• by AdGirl Fri Jul 26, 2013 via web

    Great article. Some of it is stuff we already know, but I feel like this is the first time I've seen it summed up perfectly. Hopefully agencies and design shops will start heeding it and stop low-balling, so the playing field levels off a bit.

  • by DeenaE Fri Jul 26, 2013 via web

    Great advice, Kate. I especially like the "toss in an extra" as a comeback.

  • by Gina Lofaro aka the wordmistress Fri Jul 26, 2013 via web

    Excellent article, Kate. It's surprising how many businesses struggle with pricing yet it doesn't have to be a struggle with some canny planning and strategising. Your article should be kept handy so business owners can refer to it when they need an alternative to 'marking down'. Often, clients appreciate the gesture as much as the savings in fees and if it can be made in a different way - added value or reciprocal benefits - then everybody wins.

  • by Charlotte Calder Copywriter Sat Jul 27, 2013 via web

    Great article Kate - inspired me to get tougher!

  • by Gracious Store Sun Jul 28, 2013 via web

    Good post! I think it is best to have a fixed price for your services Yes times are hard, but you also want to build a brand, so it is better to have a standard being mindful of the had time. You may raise your rate whenever things ease off, whenever that may be.

  • by Sue Wed Jul 31, 2013 via web

    Good points here! When I first was trying to build a client base I worked for more than half of what I bill at now because I was # 1 needing the money - I hadn't worked for nearly 2 years and I was broke and # 2 I needed to get the business. A major wake-up call into that thinking was when I met with a CPA I was hoping to form an alliance with and be his main referral for his accounting clients and when he asked me for my rates I told him and he flat out asked me why I was willing to work for so little. More or less implying that I wasn't good at my job. I stopped lowering my rates for nearly everyone and I have now either raised my rates for my older clients or gotten rid of them if they objected to the rate increase. I will, however, offer a small hourly break for remote clients vs the ones that want me to come in house. If a client has me come in house it is usually the bare minimum amount of times if at all because they know they are getting charged for the time I leave my house to the time I get back home and they also get billed at the higher rate. It's to both of our advantages that they let me have remote access.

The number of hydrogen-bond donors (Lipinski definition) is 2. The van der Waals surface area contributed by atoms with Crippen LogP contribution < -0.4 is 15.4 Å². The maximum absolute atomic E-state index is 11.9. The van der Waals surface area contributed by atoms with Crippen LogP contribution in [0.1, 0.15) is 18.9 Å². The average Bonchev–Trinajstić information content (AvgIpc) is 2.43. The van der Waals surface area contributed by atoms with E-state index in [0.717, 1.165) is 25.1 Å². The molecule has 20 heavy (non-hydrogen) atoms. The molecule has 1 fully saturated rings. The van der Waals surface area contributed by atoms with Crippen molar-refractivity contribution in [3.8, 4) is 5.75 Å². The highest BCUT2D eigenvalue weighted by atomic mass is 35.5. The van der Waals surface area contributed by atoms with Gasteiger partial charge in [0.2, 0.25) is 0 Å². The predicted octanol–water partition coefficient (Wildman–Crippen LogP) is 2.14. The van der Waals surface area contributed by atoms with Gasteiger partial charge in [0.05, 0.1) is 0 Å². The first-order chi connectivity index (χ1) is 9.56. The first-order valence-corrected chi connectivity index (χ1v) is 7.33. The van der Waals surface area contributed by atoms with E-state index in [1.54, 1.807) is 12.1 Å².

For those few that still need convincing that my rates are very competitive I have a spreadsheet with my costs vs an in house full time (or even part time) person on their payroll. Once they see they are actually saving money by paying a higher hourly rate and not paying taxes or other overhead they are convinced.

  • by wyatt Wed Jul 31, 2013 via web

    A good proposal has siginficant cost. You meet and submit your bid,and the prospect may ask, what is involved in an audit or what is involved in this job? So, you try to educate them of the work involved.
    My response has become - How many other proposals have you entertained and do you know what is involved? I will provide the services in the manner provided in a timely fashion, but I am not interested in tryinn to low ball someone else or trying to meet your accelerated schedule so that you can qualify for a lucurative job or meet your own regulatory requirements to stay in business.
    I will not submit a proposal without some reimbursement.

  • by Scott Thu Aug 1, 2013 via web

    I've run into this situation many times, like most of us, I'm sure. I have two approaches that I take, depending on the particular situation.

    #1 - Reduction in Deliverables (just as noted in the article)
    If I'm providing design services for a logo, rather than give the client 3 initial directions, I will give them 2. I sell this approach by saying that I don't want to provide you with an inferior service, so since the fee will only cover a limited number of hours, I'd prefer to dedicate those hours to the number of directions I know we can execute on a superior basis. They seem to appreciate this and like the idea that they're still getting our "best work"

    #2 - One-time discount
    This is usually the last resort. If it's a client I really want to work with, I may offer them a one-time discount on services with the understanding that any subsequent work will be done at our standard rates. I put this in writing and get them to agree. It doesn't always prevent them from trying to renegotiate, but it sets the proper expectation for future fees and lets them know that I'm investing in their business. I think it also minimizes the potential for the client to say that the initial bid was inflated.

  • by Bec Christensen Thu Aug 8, 2013 via web

    Just yesterday I had an old client (no price rises for two years) ask me for a rush job at his old rate. I told him I'd happily do it, but charge him extra because I had to move my pipeline around for him. In the end his budget won over his urgency and it's a rush job no longer! Thanks for a great article Kate.